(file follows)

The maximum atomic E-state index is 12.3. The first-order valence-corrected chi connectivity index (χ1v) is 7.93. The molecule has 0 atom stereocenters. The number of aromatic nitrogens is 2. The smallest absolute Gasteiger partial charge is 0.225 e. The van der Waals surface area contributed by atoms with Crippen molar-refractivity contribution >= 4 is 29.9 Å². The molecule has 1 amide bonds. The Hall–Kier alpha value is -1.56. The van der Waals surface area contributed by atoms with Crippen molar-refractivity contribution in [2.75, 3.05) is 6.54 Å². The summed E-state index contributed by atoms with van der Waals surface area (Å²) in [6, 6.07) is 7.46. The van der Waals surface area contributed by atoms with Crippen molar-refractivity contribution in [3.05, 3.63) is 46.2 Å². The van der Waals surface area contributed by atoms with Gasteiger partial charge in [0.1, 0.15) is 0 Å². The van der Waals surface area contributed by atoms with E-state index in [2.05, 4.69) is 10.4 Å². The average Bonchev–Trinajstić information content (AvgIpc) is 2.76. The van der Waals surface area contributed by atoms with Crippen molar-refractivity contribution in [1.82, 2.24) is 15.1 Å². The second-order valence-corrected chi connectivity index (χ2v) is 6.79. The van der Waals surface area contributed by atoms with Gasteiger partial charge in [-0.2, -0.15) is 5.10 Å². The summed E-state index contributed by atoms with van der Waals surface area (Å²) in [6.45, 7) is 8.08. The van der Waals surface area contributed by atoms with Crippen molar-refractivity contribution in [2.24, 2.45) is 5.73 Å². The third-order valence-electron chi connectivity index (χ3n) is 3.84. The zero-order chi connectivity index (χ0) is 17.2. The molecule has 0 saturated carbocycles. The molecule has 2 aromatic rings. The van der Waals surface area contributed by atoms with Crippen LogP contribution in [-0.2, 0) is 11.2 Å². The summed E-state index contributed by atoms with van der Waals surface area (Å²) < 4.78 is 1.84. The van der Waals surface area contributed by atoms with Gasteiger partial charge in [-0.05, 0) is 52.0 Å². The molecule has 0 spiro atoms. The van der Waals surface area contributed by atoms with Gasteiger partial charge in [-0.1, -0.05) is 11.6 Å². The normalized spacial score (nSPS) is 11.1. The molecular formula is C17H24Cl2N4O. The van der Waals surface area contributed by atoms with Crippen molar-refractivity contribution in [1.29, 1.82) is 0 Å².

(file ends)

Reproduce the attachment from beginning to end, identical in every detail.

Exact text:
The maximum atomic E-state index is 12.3. The first-order valence-corrected chi connectivity index (χ1v) is 7.93. The molecule has 0 atom stereocenters. The number of aromatic nitrogens is 2. The smallest absolute Gasteiger partial charge is 0.225 e. The van der Waals surface area contributed by atoms with Crippen molar-refractivity contribution >= 4 is 29.9 Å². The molecule has 1 amide bonds. The Hall–Kier alpha value is -1.56. The van der Waals surface area contributed by atoms with Crippen molar-refractivity contribution in [2.75, 3.05) is 6.54 Å². The summed E-state index contributed by atoms with van der Waals surface area (Å²) in [6, 6.07) is 7.46. The van der Waals surface area contributed by atoms with Crippen molar-refractivity contribution in [3.05, 3.63) is 46.2 Å². The van der Waals surface area contributed by atoms with Gasteiger partial charge in [0.1, 0.15) is 0 Å². The van der Waals surface area contributed by atoms with E-state index in [2.05, 4.69) is 10.4 Å². The average Bonchev–Trinajstić information content (AvgIpc) is 2.76. The van der Waals surface area contributed by atoms with Crippen molar-refractivity contribution in [1.82, 2.24) is 15.1 Å². The second-order valence-corrected chi connectivity index (χ2v) is 6.79. The van der Waals surface area contributed by atoms with Gasteiger partial charge in [-0.2, -0.15) is 5.10 Å². The summed E-state index contributed by atoms with van der Waals surface area (Å²) in [6.45, 7) is 8.08. The van der Waals surface area contributed by atoms with Crippen molar-refractivity contribution in [2.24, 2.45) is 5.73 Å². The third-order valence-electron chi connectivity index (χ3n) is 3.84. The zero-order chi connectivity index (χ0) is 17.2. The molecule has 0 saturated carbocycles. The molecule has 2 aromatic rings. The van der Waals surface area contributed by atoms with Crippen LogP contribution in [-0.2, 0) is 11.2 Å². The summed E-state index contributed by atoms with van der Waals surface area (Å²) < 4.78 is 1.84. The van der Waals surface area contributed by atoms with Gasteiger partial charge in [-0.05, 0) is 52.0 Å². The molecule has 0 spiro atoms. The van der Waals surface area contributed by atoms with Gasteiger partial charge in [-0.1, -0.05) is 11.6 Å². The normalized spacial score (nSPS) is 11.1. The molecular formula is C17H24Cl2N4O. The van der Waals surface area contributed by atoms with Crippen molar-refractivity contribution in [1.29, 1.82) is 0 Å².